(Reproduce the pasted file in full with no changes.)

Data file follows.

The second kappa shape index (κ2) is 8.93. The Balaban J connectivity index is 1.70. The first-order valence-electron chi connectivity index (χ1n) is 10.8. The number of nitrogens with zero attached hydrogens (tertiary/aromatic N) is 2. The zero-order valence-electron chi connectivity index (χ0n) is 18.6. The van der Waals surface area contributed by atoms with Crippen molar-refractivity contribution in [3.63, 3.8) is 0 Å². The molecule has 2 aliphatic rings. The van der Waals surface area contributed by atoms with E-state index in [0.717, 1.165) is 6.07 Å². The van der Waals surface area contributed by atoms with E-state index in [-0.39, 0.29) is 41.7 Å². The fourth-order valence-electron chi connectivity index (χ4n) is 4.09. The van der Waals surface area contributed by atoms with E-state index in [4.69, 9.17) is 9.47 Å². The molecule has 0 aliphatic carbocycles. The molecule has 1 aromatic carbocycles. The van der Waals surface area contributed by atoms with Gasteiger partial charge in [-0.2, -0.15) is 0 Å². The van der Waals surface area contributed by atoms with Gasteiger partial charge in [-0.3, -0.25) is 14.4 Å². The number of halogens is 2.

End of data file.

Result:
The second kappa shape index (κ2) is 8.93. The Balaban J connectivity index is 1.70. The first-order valence-electron chi connectivity index (χ1n) is 10.8. The number of nitrogens with zero attached hydrogens (tertiary/aromatic N) is 2. The zero-order valence-electron chi connectivity index (χ0n) is 18.6. The van der Waals surface area contributed by atoms with Crippen molar-refractivity contribution in [3.63, 3.8) is 0 Å². The molecule has 2 aliphatic rings. The van der Waals surface area contributed by atoms with E-state index in [0.717, 1.165) is 6.07 Å². The van der Waals surface area contributed by atoms with E-state index in [-0.39, 0.29) is 41.7 Å². The fourth-order valence-electron chi connectivity index (χ4n) is 4.09. The van der Waals surface area contributed by atoms with E-state index in [4.69, 9.17) is 9.47 Å². The molecule has 0 aliphatic carbocycles. The molecule has 1 aromatic carbocycles. The van der Waals surface area contributed by atoms with Gasteiger partial charge in [-0.2, -0.15) is 0 Å². The van der Waals surface area contributed by atoms with Gasteiger partial charge in [-0.3, -0.25) is 14.4 Å². The number of halogens is 2.